We think this will be the decade of digital transformation for organizations all over the world. In this blog series, we cover common workplace productivity roadblocks and how you can overcome them through digitization.
Is your data vulnerable?
Are you at risk for a cyberattack?
What protections are in place to ensure your data is safe?
As organizations continue to invest in new and innovative digital solutions, these questions have become incredibly important to ask. New technology and digital processes can revolutionize how you do work, but they can also create new vulnerabilities and expose security issues.
According to the FBI’s 2019 Internet Crime Report, more than $3.5 billion was reported lost as the result of cyber crimes in 2019 alone. That’s an astounding number that impacts revenue, reputation, and overall business operations.
In fact, AT&T’s Cybersecurity and Enterprise Strategy Group found a direct correlation between the level of security at an organization and business outcomes. This finding is supported by a Ponemon Institute report, which states the average cost savings of adopting a preventative solution to cyberattacks is $800,000.
As more companies adopt work-from-home policies and new technology, data security is more important than ever. The last thing you need to deal with in 2020 is a major data breach. With 7 million data records compromised a day across the globe, the risk of a data breach cannot be ignored.
Data security needs to be a high priority for all organizations. Although we often see large retailers and healthcare organizations highlighted in the news for data breaches, all industries are vulnerable to security threats.
If your organization is going through a digital transformation to address the rapid changes happening around us, it’s time to take a look at your data security practices. Even if you haven’t invested in any new technology or processes, it’s always a good idea to audit your data security to ensure your organization—and data—is protected.
Here are four ways to improve data security and better protect data from hackers and cyber security threats.
1. Improve passwords across the organization.
Strong passwords are incredibly important to data security. But many organizations struggle with improving this area of data protection. Even though 91% of people understand that using the same password for multiple accounts is a security risk, 59% “mostly or always” use the same password.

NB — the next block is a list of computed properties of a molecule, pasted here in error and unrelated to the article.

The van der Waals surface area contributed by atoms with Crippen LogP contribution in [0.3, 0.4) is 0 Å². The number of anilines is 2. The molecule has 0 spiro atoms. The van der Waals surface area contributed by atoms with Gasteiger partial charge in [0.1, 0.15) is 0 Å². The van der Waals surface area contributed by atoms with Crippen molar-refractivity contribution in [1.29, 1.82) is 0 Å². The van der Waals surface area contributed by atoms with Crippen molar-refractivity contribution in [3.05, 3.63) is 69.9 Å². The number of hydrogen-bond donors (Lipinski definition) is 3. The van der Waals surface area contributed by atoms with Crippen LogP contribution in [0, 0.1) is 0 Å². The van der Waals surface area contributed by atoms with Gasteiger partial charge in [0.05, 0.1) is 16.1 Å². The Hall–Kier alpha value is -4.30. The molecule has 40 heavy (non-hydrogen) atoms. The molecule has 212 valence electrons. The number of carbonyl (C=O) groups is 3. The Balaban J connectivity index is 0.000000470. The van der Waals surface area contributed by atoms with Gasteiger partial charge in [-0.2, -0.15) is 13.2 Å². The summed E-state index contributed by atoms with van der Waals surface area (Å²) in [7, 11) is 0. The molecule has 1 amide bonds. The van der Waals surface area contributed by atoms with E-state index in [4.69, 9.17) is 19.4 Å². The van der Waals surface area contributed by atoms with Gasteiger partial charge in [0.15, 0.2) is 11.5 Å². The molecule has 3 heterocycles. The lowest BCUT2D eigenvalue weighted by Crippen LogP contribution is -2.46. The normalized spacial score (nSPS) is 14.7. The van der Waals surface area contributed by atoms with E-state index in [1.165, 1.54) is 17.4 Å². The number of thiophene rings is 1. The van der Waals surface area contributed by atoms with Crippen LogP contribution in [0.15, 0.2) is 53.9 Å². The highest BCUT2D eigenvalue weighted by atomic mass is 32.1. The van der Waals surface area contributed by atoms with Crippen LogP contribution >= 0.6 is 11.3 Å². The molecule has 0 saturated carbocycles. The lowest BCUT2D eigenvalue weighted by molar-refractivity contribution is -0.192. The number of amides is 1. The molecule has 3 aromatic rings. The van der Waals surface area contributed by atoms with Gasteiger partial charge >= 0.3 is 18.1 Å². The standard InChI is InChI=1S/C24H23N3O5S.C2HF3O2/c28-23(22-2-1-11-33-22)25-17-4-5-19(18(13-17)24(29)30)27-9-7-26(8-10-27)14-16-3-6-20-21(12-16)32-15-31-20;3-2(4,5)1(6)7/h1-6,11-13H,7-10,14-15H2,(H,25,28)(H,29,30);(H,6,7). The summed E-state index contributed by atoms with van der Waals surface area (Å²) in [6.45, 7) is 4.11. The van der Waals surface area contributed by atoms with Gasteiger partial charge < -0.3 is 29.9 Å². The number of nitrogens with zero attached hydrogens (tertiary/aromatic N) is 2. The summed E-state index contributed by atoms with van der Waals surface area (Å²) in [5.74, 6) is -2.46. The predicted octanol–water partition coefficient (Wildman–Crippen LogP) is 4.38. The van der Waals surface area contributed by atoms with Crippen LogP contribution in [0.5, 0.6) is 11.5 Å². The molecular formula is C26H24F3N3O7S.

What’s worse is that people are using passwords that take just seconds to crack across multiple accounts. We’re not talking about cracking passwords through advanced technology or algorithms either; these are passwords that nearly anyone can guess.
These statistics shed light on the scary reality of how poor passwords can be across your organization. To reverse this, implement security best practices at your organization. Work with your IT and compliance teams to see what can be implemented across your tools to ensure stronger passwords.
First, train employees on what makes a strong password:
- Is at least eight characters long, but the longer the better
- Uses both upper and lower case letters (passwords are case sensitive)Contains numbers
- Uses at least one non-alphabetic character, such as ! @ # $ % * ( ) – + = , < > : “ ‘ .
- Does not use any personal information (names of pets or children, birth date, social security number, phone number, address, places, etc.)
- Is unique and not used previously
Next, audit the password security features of your tools.
There may be opportunities within your current tools to easily strengthen passwords. For instance, when setting up Formstack, administrators can require users to select passwords that meet a predetermined length and mix of alpha and numeric characters. They can also set safeguards to prevent employees from reusing existing passwords. Investigate what password protection safeguards are offered by all of your tools and products to ensure you’re getting the most out of their built-in security features.
Continue to investigate helpful password protection measures.
Once you have created employee training on password standards and enabled all the password features of your current tools, it’s time to investigate other password protection measures you could add.
Some things to consider are secure password management tools, adding two-factor authorization, ensuring passwords are not saved to computers or browsers, and enforcing password updates every 90 days. You might also consider looking into next-gen authorization technology to further improve password security.
2. Encrypt data at all times.